PUC dumps massive development
Smashing victory for SRA
Pacific Union College's president, Heather Knight, announced this week that the College has abandoned its plans for a massive development in the heart of Angwin. The project would have increased the number of households in Angwin by 43%.
The College Board of Trustees will cancel its contract with its Seattle, Washington, developer and drop plans for the project on which it has spent million of dollars to promote.
The action is a smashing victory for Save Rural Angwin which represents the community's determination to defeat the development. SRA had charged that the project would dramatically change the character of Angwin, which is defined as a "rural community" in Napa County's long-range General Plan. In addition, some of it would have paved over green fields which have been farmed for decades. Preservation of agricultural land is the prime principle in Napa County land use planning.
PUC wanted an expanded commercial zone, a retirement center and a subdivision extending into these green fields, as far as the tennis courts, barely visible at the left. This was part of the plan now dead in the water.
Applauding the decision
"While we applaud the decision to abandon the project we will continue our work to preserve the rural character of Angwin", said Allen Spence, SRA spokesman. "We look forward to working with PUC toward this shared goal. In that sense, this has become a decision which is good for both the college, the Angwin community, and Napa County, and we salute Dr. Knight for bringing PUC to this new position."
SRA also recognized that Diane Dillon, supervisor for the Third District. has consistently asserted that any proposed development in Angwin must be consistent with County policies. "Dillon's position has undoubtedly influenced the college to make this decision." Spence said.
A community looks at its future
But the credit for defeating the project belongs to SRA and the Angwin community who have been battling the college project for six years. During that time, it built a base of more than 1,000 supporters and raised enough money to retain legal counsel, a professional planner, and an environmental consultant. It has attended numerous public hearings and maintained continuous rapport with County planners and supervisors. Its Advisory Council is a Who's Who among Napa County leaders.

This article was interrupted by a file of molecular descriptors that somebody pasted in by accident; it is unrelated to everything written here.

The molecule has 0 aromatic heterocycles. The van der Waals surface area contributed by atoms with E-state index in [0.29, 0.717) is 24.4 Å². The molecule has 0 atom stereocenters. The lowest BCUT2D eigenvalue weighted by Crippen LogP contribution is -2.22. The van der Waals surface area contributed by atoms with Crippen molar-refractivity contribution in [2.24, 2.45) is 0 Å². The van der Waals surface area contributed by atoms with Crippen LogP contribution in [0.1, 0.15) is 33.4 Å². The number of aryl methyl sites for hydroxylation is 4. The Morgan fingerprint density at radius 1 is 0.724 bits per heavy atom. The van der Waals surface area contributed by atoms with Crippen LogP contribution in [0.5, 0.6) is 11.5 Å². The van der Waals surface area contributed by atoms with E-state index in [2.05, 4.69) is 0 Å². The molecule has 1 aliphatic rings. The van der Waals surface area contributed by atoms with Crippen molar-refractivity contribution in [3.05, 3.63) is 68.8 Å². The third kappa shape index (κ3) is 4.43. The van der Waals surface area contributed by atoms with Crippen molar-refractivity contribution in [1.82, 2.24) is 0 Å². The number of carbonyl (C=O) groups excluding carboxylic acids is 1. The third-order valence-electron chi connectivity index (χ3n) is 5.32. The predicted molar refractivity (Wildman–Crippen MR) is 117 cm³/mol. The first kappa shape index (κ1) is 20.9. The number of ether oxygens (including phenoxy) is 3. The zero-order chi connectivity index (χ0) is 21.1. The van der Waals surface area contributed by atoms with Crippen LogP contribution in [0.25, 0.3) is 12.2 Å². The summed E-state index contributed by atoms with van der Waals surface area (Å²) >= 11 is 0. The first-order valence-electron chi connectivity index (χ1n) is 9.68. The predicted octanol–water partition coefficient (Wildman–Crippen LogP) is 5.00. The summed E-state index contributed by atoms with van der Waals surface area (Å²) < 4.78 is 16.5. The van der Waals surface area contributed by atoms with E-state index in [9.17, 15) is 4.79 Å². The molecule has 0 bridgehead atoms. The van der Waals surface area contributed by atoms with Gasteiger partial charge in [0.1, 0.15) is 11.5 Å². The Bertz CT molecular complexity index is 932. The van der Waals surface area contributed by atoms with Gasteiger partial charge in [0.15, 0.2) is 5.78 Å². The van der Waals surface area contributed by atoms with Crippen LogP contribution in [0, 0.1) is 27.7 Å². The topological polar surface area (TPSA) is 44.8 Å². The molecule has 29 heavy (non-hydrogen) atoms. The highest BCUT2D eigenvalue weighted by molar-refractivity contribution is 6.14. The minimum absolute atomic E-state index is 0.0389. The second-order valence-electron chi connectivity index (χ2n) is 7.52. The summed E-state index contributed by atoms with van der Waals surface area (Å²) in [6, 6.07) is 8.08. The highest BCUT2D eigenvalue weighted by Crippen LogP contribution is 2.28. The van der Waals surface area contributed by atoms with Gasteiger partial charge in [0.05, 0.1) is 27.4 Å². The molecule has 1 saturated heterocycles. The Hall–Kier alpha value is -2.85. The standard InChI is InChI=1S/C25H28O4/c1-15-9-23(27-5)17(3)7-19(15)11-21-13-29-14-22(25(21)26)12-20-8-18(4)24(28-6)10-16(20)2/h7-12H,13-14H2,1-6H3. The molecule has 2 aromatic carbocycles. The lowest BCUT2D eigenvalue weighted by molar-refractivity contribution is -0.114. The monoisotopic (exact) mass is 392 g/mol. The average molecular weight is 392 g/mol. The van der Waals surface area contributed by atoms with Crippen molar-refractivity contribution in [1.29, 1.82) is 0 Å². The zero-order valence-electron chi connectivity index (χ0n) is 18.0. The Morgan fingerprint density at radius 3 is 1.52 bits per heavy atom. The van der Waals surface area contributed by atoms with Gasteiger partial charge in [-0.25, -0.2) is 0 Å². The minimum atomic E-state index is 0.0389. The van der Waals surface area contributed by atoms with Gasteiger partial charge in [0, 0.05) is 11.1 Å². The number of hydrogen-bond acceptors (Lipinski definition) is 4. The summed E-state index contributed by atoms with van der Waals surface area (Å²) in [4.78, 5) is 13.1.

©2010 Save Rural Angwin
John Tully, member of the SRA steering Committee, explains the work of SRA at the St. Helena Farmers Market
Three battles, all won
Save Rural Angwin's opposition to the college's ambitious plans became a series of three battle, all of which have now been won:
First, to burst the so-called "Angwin Urban Bubble," which would have enabled the developer to build 580 housing units, many of them on agricultural land.
Second, to see policies cranked into the new Napa County General Plan which would restrict college developments to those necessary for it to advance its educational mission.
Third, to defeat a plan for 270 housing units surrounding the camus, a retirement center, and an expanded commercial zone.
"These positive positions have won SRA the recognition of County officials and residents througout the county," Spence said. "We have worked long hours to achieve our goals, and Dr. Knight's announcement comes as very welcome news."
A commmunity claims its future
The most notable contribution of SRA to the village was the development of a long-range plan for the community which would preserve critical open spaces, but permit the college to serve an enlarged student body. It envisioned a 200-acre PUC campus, larger than universities serving 20,000 students.
The PUC announcement stated that "PUC is still committed to selling land that is not currently essential to PUC's core mission."
The SRA leadership noted that reservation and believes that any future such proposal must be evaluated on two core concerns: Any threat to the rural nature of the community and any loss of prime agricultural land. On those the community remains adamant.
Angwin residents protested PUC's real estate proposals, probably the first time a picket line has been seen in the village.